We propose to fill a crucial gap in our knowledge of how influenza is transmitted by characterizing the virus aerosols generated from the respiratory tract of persons naturally infected with human influenza and concurrently determine the ability of readily available personal protective equipment (masks) to mitigate transmission of these infectious particles at the source of generation. Pandemic influenza in 1918, 1957, and 1968 produced widespread morbidity and mortality; in 1918 extensive infection resulted in disruption within communities and breakdown of essential services. Current strategies for limiting a pandemic include use of vaccines, antiviral medications, and because of the lag time for vaccine production, limited supply of antivirals, and explosive pandemic transmission, widespread application of social distancing is also anticipated. Designing effective social distancing interventions requires detailed knowledge of the mechanisms of influenza transmission. Epidemiologic and experimental evidence suggests that influenza is transmitted to a large degree via the airborne route. However, no definitive information is available on the size distribution or rate of infectious particle release by influenza patients, and no studies have examined how to control release or dissemination of influenza aerosols. This project addresses community mitigation and protective measures directed at the spread of influenza virus. The results of this study will have implications on simple and low tech interventions applicable in both the United States and countries in other stages of development. This project is organized around tests of the following hypotheses: (1) Exhaled breath of influenza patients contains airborne viral particles and the size and number of infectious particles is a function of respiratory maneuver (tidal breathing, talking, coughing). (2) Infectious particles have relatively large aerodynamic diameters as they exit the nose and mouth, and surgical masks worn by infected patients can capture a significant portion them. The information gathered by this project will provide a firm scientific basis for effective public health interventions that will be necessary during potential upcoming influenza pandemics to protect communities and prevent widespread economic and social disruption while limiting the spread of infection.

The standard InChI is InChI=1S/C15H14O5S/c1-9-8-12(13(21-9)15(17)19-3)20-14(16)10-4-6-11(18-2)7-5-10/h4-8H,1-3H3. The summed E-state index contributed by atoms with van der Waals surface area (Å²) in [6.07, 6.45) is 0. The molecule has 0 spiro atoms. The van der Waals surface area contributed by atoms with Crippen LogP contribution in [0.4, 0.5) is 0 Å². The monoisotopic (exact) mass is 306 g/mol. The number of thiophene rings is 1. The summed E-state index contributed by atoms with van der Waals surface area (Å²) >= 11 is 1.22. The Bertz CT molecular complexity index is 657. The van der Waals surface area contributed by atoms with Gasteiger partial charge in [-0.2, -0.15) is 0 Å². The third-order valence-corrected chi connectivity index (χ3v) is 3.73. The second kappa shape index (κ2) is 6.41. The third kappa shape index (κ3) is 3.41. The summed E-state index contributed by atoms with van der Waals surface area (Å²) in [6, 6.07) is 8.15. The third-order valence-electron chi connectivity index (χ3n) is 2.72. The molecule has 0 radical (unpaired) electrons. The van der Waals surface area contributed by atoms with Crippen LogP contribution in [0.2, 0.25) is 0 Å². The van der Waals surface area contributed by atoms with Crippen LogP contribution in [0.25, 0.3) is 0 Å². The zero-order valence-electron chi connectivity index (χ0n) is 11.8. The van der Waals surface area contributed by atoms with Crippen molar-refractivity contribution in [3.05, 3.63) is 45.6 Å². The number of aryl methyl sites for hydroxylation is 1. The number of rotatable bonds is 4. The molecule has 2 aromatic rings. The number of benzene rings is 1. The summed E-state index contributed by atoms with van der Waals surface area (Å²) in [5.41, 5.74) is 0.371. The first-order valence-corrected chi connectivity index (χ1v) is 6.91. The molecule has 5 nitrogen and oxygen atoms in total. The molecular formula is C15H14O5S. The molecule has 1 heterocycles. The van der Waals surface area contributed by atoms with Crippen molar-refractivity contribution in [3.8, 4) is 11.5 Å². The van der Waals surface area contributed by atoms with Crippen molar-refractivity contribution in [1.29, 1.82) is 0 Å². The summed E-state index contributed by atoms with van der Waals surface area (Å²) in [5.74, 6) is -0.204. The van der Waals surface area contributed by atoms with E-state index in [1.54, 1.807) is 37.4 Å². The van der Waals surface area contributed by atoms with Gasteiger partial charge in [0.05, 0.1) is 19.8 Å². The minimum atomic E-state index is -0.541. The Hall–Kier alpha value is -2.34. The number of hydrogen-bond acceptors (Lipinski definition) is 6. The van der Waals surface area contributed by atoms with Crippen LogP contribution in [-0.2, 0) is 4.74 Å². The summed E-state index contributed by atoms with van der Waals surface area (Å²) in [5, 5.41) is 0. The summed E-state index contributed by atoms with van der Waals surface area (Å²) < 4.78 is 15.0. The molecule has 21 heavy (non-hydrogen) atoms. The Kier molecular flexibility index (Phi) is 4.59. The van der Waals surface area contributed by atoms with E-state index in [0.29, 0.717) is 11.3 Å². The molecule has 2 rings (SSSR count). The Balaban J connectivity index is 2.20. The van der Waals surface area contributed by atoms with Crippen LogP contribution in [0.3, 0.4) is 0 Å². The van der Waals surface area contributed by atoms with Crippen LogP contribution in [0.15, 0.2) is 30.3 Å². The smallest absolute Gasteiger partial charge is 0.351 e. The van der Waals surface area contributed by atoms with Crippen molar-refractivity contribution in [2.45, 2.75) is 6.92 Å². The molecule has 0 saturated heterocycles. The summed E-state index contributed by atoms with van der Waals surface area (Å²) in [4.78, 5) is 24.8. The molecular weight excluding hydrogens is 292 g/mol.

National Institute of Health (NIH)
National Center for Infectious Diseases (CID)
Research Project--Cooperative Agreements (U01)
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Special Emphasis Panel (ZCI1-FXR (13))
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Messmer, Trudy
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University of Massachusetts Lowell
Schools of Earth Sciences/Natur
United States
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McDevitt, James J; Koutrakis, Petros; Ferguson, Stephen T et al. (2013) Development and Performance Evaluation of an Exhaled-Breath Bioaerosol Collector for Influenza Virus. Aerosol Sci Technol 47:444-451
Milton, Donald K; Fabian, M Patricia; Cowling, Benjamin J et al. (2013) Influenza virus aerosols in human exhaled breath: particle size, culturability, and effect of surgical masks. PLoS Pathog 9:e1003205
Fabian, Patricia; Brain, Joseph; Houseman, E Andres et al. (2011) Origin of exhaled breath particles from healthy and human rhinovirus-infected subjects. J Aerosol Med Pulm Drug Deliv 24:137-47
Fabian, P; McDevitt, J J; Houseman, E A et al. (2009) Airborne influenza virus detection with four aerosol samplers using molecular and infectivity assays: considerations for a new infectious virus aerosol sampler. Indoor Air 19:433-41
Fabian, Patricia; McDevitt, James Joseph; Lee, Wai-Ming et al. (2009) An optimized method to detect influenza virus and human rhinovirus from exhaled breath and the airborne environment. J Environ Monit 11:314-7
Fabian, Patricia; McDevitt, James J; DeHaan, Wesley H et al. (2008) Influenza virus in human exhaled breath: an observational study. PLoS One 3:e2691